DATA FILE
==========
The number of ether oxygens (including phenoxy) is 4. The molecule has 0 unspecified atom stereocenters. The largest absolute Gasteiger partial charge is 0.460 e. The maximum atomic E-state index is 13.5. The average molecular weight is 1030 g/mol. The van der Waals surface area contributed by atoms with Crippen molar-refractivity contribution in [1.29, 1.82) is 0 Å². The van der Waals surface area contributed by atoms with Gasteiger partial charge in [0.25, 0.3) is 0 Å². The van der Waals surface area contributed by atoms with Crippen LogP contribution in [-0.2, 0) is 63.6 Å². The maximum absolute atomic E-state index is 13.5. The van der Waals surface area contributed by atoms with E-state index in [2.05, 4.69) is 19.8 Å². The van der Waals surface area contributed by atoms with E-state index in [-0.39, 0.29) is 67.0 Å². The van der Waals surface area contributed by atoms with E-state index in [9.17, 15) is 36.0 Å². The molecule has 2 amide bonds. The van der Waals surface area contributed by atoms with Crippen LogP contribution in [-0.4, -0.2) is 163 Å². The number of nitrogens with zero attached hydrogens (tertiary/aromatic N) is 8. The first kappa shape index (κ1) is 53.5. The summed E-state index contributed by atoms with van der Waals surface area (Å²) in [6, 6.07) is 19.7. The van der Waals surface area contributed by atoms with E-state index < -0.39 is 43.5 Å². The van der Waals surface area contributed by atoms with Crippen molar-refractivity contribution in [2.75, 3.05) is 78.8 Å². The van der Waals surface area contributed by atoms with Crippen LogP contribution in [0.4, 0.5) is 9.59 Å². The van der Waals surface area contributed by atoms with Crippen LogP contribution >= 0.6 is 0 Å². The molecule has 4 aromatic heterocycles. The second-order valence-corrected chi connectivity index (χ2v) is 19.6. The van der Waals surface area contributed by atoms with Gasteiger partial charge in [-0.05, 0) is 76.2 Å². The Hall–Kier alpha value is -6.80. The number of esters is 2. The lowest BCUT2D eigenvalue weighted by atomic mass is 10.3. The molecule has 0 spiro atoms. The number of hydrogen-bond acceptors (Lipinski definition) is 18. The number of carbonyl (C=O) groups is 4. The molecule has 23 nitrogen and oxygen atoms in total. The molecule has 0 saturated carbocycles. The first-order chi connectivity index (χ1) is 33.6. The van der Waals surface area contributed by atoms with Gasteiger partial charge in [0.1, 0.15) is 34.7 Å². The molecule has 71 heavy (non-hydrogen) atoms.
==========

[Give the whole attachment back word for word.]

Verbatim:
The number of ether oxygens (including phenoxy) is 4. The molecule has 0 unspecified atom stereocenters. The largest absolute Gasteiger partial charge is 0.460 e. The maximum atomic E-state index is 13.5. The average molecular weight is 1030 g/mol. The van der Waals surface area contributed by atoms with Crippen molar-refractivity contribution in [1.29, 1.82) is 0 Å². The van der Waals surface area contributed by atoms with Gasteiger partial charge in [0.25, 0.3) is 0 Å². The van der Waals surface area contributed by atoms with Crippen LogP contribution in [-0.2, 0) is 63.6 Å². The maximum absolute atomic E-state index is 13.5. The van der Waals surface area contributed by atoms with E-state index in [2.05, 4.69) is 19.8 Å². The van der Waals surface area contributed by atoms with E-state index in [-0.39, 0.29) is 67.0 Å². The van der Waals surface area contributed by atoms with E-state index in [9.17, 15) is 36.0 Å². The molecule has 2 amide bonds. The van der Waals surface area contributed by atoms with Crippen LogP contribution in [-0.4, -0.2) is 163 Å². The number of nitrogens with zero attached hydrogens (tertiary/aromatic N) is 8. The first kappa shape index (κ1) is 53.5. The summed E-state index contributed by atoms with van der Waals surface area (Å²) in [6, 6.07) is 19.7. The van der Waals surface area contributed by atoms with E-state index < -0.39 is 43.5 Å². The van der Waals surface area contributed by atoms with Crippen molar-refractivity contribution in [2.75, 3.05) is 78.8 Å². The van der Waals surface area contributed by atoms with Crippen LogP contribution in [0.4, 0.5) is 9.59 Å². The van der Waals surface area contributed by atoms with Crippen LogP contribution >= 0.6 is 0 Å². The molecule has 4 aromatic heterocycles. The second-order valence-corrected chi connectivity index (χ2v) is 19.6. The van der Waals surface area contributed by atoms with Gasteiger partial charge in [-0.05, 0) is 76.2 Å². The Hall–Kier alpha value is -6.80. The number of esters is 2. The lowest BCUT2D eigenvalue weighted by atomic mass is 10.3. The molecule has 0 spiro atoms. The number of hydrogen-bond acceptors (Lipinski definition) is 18. The number of carbonyl (C=O) groups is 4. The molecule has 23 nitrogen and oxygen atoms in total. The molecule has 0 saturated carbocycles. The first-order chi connectivity index (χ1) is 33.6. The van der Waals surface area contributed by atoms with Gasteiger partial charge in [0.1, 0.15) is 34.7 Å². The molecule has 71 heavy (non-hydrogen) atoms.